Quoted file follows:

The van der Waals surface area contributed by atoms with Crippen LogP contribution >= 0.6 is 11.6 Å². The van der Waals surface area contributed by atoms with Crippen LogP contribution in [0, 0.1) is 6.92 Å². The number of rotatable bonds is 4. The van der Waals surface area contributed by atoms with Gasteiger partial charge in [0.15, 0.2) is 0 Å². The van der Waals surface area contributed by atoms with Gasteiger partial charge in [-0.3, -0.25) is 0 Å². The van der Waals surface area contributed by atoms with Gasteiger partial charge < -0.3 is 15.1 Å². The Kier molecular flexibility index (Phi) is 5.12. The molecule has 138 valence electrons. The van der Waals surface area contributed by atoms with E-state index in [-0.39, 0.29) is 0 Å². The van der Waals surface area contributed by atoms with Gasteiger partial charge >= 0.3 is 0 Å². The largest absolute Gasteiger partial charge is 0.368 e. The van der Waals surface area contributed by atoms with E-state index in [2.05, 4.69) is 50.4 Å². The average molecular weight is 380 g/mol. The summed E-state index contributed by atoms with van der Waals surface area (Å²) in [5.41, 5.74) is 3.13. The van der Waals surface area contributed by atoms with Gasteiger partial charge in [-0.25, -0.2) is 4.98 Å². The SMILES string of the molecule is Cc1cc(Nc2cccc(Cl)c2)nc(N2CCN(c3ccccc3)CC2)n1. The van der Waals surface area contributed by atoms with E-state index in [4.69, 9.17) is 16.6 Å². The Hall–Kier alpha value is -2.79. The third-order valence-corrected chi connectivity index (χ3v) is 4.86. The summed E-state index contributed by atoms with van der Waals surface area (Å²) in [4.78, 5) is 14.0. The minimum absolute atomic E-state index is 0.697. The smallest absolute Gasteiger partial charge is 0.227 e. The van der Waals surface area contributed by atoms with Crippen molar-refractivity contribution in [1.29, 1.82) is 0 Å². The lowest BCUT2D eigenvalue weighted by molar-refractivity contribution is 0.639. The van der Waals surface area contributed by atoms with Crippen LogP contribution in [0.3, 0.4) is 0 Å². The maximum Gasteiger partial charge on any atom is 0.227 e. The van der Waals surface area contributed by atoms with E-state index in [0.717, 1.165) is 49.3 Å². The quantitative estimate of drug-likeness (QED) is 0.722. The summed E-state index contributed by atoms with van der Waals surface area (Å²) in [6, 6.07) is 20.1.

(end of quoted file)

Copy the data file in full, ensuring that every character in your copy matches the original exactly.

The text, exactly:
The van der Waals surface area contributed by atoms with Crippen LogP contribution >= 0.6 is 11.6 Å². The van der Waals surface area contributed by atoms with Crippen LogP contribution in [0, 0.1) is 6.92 Å². The number of rotatable bonds is 4. The van der Waals surface area contributed by atoms with Gasteiger partial charge in [0.15, 0.2) is 0 Å². The van der Waals surface area contributed by atoms with Gasteiger partial charge in [-0.3, -0.25) is 0 Å². The van der Waals surface area contributed by atoms with Gasteiger partial charge < -0.3 is 15.1 Å². The Kier molecular flexibility index (Phi) is 5.12. The molecule has 138 valence electrons. The van der Waals surface area contributed by atoms with E-state index in [-0.39, 0.29) is 0 Å². The van der Waals surface area contributed by atoms with Gasteiger partial charge >= 0.3 is 0 Å². The largest absolute Gasteiger partial charge is 0.368 e. The van der Waals surface area contributed by atoms with E-state index in [2.05, 4.69) is 50.4 Å². The average molecular weight is 380 g/mol. The summed E-state index contributed by atoms with van der Waals surface area (Å²) in [5.41, 5.74) is 3.13. The van der Waals surface area contributed by atoms with Gasteiger partial charge in [-0.25, -0.2) is 4.98 Å². The SMILES string of the molecule is Cc1cc(Nc2cccc(Cl)c2)nc(N2CCN(c3ccccc3)CC2)n1. The van der Waals surface area contributed by atoms with E-state index in [4.69, 9.17) is 16.6 Å². The Hall–Kier alpha value is -2.79. The third-order valence-corrected chi connectivity index (χ3v) is 4.86. The summed E-state index contributed by atoms with van der Waals surface area (Å²) in [4.78, 5) is 14.0. The minimum absolute atomic E-state index is 0.697. The smallest absolute Gasteiger partial charge is 0.227 e. The van der Waals surface area contributed by atoms with Crippen molar-refractivity contribution in [1.29, 1.82) is 0 Å². The lowest BCUT2D eigenvalue weighted by molar-refractivity contribution is 0.639. The van der Waals surface area contributed by atoms with Crippen LogP contribution in [0.3, 0.4) is 0 Å². The maximum Gasteiger partial charge on any atom is 0.227 e. The van der Waals surface area contributed by atoms with E-state index in [0.717, 1.165) is 49.3 Å². The quantitative estimate of drug-likeness (QED) is 0.722. The summed E-state index contributed by atoms with van der Waals surface area (Å²) in [6, 6.07) is 20.1.